Tim Miller, internationally known solo performer, came to Winthrop for a week long residency and worked with Winthrop theatre students in the collaborative piece “Body Maps,” which Tim described as capturing that “beautifully complex link between our personal lives, our politics, and our identities.”
The residency began with Tim’s solo performance of “Glory Box,” a personal narrative of his experiences as a gay man living in America. Dr. Karen Kedrowski, Director of the John C. West Forum on Politics and Policy, said that Tim’s performance “touched on a lot of important political topics today, not just censorship and free speech, but issue like gay marriage, immigration, free association, bullying, violence, hate crime, and hate speech.”
Kedrowski collaborated with Dr. Laura Dougherty, Assistant Professor of Theatre, to bring Tim to Winthrop with the renewal of Winthrop’s “Liberty-Tree” grant, which only a handful of universities around the country received. The 1st Amendment Center of Vanderbilt University funds the Liberty-Tree grant and Winthrop’s renewal was focused on 1st amendment issues within the Arts.
Kedrowski and Dougherty wanted to bring someone to Winthrop that would embrace this idea but also appeal to multiple audiences. Kedrowski said, “we asked for something else that was kind of edgy, controversial, something that would get people upset as a way of communicating the importance of not having any censorship, having free speech, and having freedom of expression.”
There are a lot of connections between arts and politics and Kedrowski and Dougherty noted the power of Tim’s personal narrative as an effective way of communicating the depth of social issues like gay marriage.
“Body Maps” was a collaborative work with Tim and 20 theatre students was a deeply personal piece in which students based their performances on events that have significantly impacted their lives.
One of the students in the performance, Cecily Bigham said, “he had us do stream of consciousness writing, which ended up being about 90% of the pieces.”
Phillip Calabro, also in Body Maps, commented on the seating of the audience, which was on stage and on the floor allowing actors to perform around and within the audience, “[He] came to us with the idea of the audience. What was left to us was how we wanted the audience to be shaped during our performance. It was this kind of added level of freedom. We molded our piece and molded our space.”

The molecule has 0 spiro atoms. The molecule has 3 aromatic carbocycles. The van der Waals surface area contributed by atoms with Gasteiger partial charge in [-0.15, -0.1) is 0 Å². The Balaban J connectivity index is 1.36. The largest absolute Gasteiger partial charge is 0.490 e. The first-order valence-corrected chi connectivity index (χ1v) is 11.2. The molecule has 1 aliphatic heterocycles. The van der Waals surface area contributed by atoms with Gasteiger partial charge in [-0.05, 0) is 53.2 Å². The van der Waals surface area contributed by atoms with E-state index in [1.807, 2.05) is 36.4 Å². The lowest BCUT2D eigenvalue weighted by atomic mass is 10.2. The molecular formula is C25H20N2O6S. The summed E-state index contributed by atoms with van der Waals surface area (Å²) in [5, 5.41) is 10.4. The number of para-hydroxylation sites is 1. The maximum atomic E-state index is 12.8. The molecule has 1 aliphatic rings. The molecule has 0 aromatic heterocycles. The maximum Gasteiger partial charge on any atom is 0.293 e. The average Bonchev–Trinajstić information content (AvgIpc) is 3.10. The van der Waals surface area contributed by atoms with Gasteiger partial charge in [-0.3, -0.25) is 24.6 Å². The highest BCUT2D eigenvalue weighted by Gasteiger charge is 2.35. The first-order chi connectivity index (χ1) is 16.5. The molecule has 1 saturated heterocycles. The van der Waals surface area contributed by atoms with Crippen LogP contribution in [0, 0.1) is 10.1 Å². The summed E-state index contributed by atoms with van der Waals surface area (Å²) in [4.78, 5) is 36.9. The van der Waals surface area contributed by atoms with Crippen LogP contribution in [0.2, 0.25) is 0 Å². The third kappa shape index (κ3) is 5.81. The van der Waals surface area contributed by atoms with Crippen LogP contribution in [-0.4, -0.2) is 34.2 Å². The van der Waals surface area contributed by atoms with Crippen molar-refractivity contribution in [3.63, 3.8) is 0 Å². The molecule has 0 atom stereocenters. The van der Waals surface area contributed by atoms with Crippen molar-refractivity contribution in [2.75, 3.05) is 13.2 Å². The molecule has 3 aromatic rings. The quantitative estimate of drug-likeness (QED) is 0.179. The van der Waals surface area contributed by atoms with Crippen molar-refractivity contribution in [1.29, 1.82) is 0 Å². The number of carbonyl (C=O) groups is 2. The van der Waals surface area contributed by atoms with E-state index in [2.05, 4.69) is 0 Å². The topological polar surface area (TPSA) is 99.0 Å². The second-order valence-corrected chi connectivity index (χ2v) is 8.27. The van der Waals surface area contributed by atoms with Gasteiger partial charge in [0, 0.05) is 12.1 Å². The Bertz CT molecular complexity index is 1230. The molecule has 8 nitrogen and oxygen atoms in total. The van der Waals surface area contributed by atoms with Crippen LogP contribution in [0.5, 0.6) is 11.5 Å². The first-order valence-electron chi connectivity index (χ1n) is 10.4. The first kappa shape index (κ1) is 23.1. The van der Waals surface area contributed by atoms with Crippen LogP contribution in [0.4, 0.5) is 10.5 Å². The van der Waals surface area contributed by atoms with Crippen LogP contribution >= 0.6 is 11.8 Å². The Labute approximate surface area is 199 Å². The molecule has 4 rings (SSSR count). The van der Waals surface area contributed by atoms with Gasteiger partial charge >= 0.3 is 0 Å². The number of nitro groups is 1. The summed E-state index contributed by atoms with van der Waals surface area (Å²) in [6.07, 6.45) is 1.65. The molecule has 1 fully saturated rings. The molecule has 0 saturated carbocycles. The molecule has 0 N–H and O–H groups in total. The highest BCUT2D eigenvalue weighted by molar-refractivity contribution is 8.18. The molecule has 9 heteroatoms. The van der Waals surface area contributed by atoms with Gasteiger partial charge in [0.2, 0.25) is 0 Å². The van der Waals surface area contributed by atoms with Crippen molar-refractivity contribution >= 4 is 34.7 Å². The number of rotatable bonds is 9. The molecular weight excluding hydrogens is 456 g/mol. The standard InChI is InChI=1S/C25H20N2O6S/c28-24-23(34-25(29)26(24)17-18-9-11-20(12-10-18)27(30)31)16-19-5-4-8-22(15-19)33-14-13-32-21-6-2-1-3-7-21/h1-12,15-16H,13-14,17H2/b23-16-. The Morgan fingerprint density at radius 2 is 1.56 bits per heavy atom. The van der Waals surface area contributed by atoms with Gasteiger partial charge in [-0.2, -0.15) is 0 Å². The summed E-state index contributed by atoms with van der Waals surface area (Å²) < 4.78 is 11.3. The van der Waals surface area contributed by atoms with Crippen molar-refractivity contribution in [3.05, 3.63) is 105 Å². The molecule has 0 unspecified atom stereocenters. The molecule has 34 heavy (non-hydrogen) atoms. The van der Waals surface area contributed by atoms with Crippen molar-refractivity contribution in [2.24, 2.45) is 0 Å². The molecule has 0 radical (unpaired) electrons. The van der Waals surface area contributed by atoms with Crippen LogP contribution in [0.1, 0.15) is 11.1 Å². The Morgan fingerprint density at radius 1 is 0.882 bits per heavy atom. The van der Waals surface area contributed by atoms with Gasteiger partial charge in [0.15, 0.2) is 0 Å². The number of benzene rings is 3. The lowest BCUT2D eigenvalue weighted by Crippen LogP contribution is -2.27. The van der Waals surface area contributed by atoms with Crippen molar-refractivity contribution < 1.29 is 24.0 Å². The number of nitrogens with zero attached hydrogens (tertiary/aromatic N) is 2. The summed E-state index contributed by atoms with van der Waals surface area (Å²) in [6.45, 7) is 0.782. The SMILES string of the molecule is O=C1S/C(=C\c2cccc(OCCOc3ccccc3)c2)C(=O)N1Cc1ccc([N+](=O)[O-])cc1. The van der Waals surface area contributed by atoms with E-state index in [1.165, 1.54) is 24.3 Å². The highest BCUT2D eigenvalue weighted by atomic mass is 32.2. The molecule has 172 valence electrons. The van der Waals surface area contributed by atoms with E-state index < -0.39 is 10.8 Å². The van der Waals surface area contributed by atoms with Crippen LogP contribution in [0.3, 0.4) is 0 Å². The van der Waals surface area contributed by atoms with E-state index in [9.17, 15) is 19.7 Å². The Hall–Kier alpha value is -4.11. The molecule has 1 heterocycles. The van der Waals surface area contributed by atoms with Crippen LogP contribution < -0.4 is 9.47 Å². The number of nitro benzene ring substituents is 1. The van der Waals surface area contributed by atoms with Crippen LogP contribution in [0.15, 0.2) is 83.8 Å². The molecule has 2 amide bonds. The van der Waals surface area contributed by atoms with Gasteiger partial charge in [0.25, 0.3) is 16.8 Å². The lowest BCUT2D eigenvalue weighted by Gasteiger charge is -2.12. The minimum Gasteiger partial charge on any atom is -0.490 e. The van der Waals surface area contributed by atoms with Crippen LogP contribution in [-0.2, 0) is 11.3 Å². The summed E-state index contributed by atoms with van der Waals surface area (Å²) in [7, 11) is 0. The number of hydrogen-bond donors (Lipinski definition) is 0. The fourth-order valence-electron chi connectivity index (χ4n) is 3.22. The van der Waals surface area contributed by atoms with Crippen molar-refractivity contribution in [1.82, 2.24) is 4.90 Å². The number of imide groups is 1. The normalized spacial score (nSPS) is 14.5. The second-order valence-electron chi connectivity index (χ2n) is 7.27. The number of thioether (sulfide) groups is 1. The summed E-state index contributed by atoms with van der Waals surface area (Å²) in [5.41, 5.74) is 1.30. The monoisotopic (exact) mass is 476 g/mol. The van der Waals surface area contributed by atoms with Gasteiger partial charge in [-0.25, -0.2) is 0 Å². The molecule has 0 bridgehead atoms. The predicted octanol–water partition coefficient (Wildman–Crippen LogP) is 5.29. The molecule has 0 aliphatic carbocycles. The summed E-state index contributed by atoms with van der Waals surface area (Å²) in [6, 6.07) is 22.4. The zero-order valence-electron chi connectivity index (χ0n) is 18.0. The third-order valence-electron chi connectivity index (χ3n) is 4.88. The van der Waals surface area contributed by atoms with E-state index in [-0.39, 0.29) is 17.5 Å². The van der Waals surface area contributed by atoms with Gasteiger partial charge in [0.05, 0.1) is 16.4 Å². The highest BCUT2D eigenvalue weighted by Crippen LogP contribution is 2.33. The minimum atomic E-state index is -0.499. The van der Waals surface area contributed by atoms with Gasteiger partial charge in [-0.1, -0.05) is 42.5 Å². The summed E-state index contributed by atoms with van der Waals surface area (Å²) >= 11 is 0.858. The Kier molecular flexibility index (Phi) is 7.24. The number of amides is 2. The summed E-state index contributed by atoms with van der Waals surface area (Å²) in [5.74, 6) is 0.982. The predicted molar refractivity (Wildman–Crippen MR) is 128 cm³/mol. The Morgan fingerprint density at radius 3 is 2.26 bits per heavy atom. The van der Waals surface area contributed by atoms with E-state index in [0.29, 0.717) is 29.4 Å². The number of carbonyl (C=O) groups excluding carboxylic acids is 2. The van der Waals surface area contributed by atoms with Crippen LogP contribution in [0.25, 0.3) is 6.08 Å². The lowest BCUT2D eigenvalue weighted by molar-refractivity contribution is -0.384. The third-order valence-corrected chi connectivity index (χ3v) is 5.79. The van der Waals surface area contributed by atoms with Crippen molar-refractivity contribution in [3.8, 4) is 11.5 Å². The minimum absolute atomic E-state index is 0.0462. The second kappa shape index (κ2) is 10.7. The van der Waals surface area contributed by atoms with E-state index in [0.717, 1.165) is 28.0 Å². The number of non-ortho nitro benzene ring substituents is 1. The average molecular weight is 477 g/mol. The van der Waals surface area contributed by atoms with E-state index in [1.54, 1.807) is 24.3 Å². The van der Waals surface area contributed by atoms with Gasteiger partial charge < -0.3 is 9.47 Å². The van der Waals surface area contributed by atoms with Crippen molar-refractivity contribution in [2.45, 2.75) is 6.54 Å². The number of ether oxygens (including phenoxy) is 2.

Many of the actors commented that they felt a sense of community with Tim and with the other students during the residency.
Jonathon Long, performer in Body Maps said, “the first thing we did is open up to each other we become this tight knit group of people like within a day.”
Miller said that when working with the students to create Body Maps, “they took this opportunity to talk about stuff that we’re not suppose to talk about and to bring it forward with this huge crowd.” He said that some of his most memorable moments were of the sheer honesty and power of the performances. He said, “as the piece got more intense, they released humor into it.”
Kedrowski commented on the bravery of the students to share such personal accounts of internal strife and explained that “Body Maps was about our scars and that’s what’s mapped on our bodies but sometimes our scars are invisible scars and it’s the invisable scars on our spirit that shape us most profoundly and all the students were very willing to speak about that in a moving way about how their souls and spirits have been scarred and how they have been shaped by that.”
Miller stressed that theatre often plays an important role in politics in that artists can effectively get work done on social issues and communicate to more audiences in ways that politicians are not able to. If the audience made up the House of Representatives after witnessing the pieces from Body Maps, “you can only imagine the legislation that would have come out from that,” Miller said.
Personal narratives from Miller and from the students of Body Maps left many audience members wondering why the United States is still the only western country to not allow the equality of marriage for all citizens.
Calabro’s piece ended the performance and included imagery using the entire cast of Body Maps and created a literal tug-a-war that illustrated a young man struggling with religion and his true self.
“To see that performed with all 20 bodies and that powerful red light was just so moving. And you know he was not the only person in that room that felt the kind of feeling of being between a rock and a hard place by his faith tradition and sense of who they are. That doesn’t only affect gay people,” Miller said.